US scientists, armed with nothing more complicated than a pair of tweezers, have built a working radio receiver from a sheet of graphene.
The engineering significance of the finding lies in the fact that the set up does not suffer from parasitic capacitance, the bane of the lives of electrical engineers once the components get small enough, and close enough together. This is not a problem for the University of Columbia team because their design effectively causes the various bits of parasitic capacitance to cancel each other out.
Commercially the news is good, too, since the scientists also say that with smaller slivers of graphene they should be able to get a receiver working at GHz frequencies – news that is certain to attract the attention of mobile phone companies everywhere.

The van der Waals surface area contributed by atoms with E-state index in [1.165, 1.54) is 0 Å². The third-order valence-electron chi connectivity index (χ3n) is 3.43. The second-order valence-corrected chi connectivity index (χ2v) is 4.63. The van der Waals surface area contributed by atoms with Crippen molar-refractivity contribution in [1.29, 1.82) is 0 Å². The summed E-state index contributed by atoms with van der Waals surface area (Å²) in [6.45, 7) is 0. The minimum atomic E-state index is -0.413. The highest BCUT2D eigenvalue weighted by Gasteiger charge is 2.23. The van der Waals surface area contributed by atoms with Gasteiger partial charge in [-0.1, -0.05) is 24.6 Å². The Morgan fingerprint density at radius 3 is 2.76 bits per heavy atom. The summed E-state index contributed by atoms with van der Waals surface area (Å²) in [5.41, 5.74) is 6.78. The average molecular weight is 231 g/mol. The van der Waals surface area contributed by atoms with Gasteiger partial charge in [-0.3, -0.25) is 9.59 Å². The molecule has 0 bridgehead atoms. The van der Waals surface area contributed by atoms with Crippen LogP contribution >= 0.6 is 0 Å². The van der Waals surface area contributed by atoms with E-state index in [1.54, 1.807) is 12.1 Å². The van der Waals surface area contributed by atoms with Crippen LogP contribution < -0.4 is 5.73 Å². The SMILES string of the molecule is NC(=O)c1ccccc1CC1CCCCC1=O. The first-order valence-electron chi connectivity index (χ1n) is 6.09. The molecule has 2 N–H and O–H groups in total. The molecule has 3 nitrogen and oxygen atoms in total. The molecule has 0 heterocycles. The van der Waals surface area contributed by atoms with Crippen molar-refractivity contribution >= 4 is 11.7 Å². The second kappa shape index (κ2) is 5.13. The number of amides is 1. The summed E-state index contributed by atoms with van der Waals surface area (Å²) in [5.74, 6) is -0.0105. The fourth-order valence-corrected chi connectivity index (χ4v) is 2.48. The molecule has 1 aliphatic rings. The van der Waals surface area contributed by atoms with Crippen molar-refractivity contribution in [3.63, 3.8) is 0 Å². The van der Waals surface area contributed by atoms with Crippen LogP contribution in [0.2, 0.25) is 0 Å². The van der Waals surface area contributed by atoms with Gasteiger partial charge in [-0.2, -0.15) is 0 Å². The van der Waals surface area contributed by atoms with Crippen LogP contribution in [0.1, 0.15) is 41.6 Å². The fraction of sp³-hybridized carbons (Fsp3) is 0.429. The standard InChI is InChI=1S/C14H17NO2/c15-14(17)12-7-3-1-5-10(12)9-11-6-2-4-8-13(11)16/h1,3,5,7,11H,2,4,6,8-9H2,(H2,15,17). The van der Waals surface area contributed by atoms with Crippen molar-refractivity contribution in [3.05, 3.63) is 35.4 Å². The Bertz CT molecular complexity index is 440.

The researchers stretched a piece of graphene between two electrodes and over a third (MIT rather wonderfully calls it a graphene trampoline here). They passed a direct current through the sheet and applied RF voltage on top, and they found that they sheet
“resonates when blasted with a voltage changing at radio frequency signals and that this can be easily measured by monitoring the capacitance between the sheet and the third electrode below the sheet” per MIT’s technology review.
As ever with these things, the operating temperature is low – 77K – and the manufacturing process (tweezers) is not easily scalable. But the researchers seem to think these are problems that can be addressed.
You can read the paper at Arvix.org, here.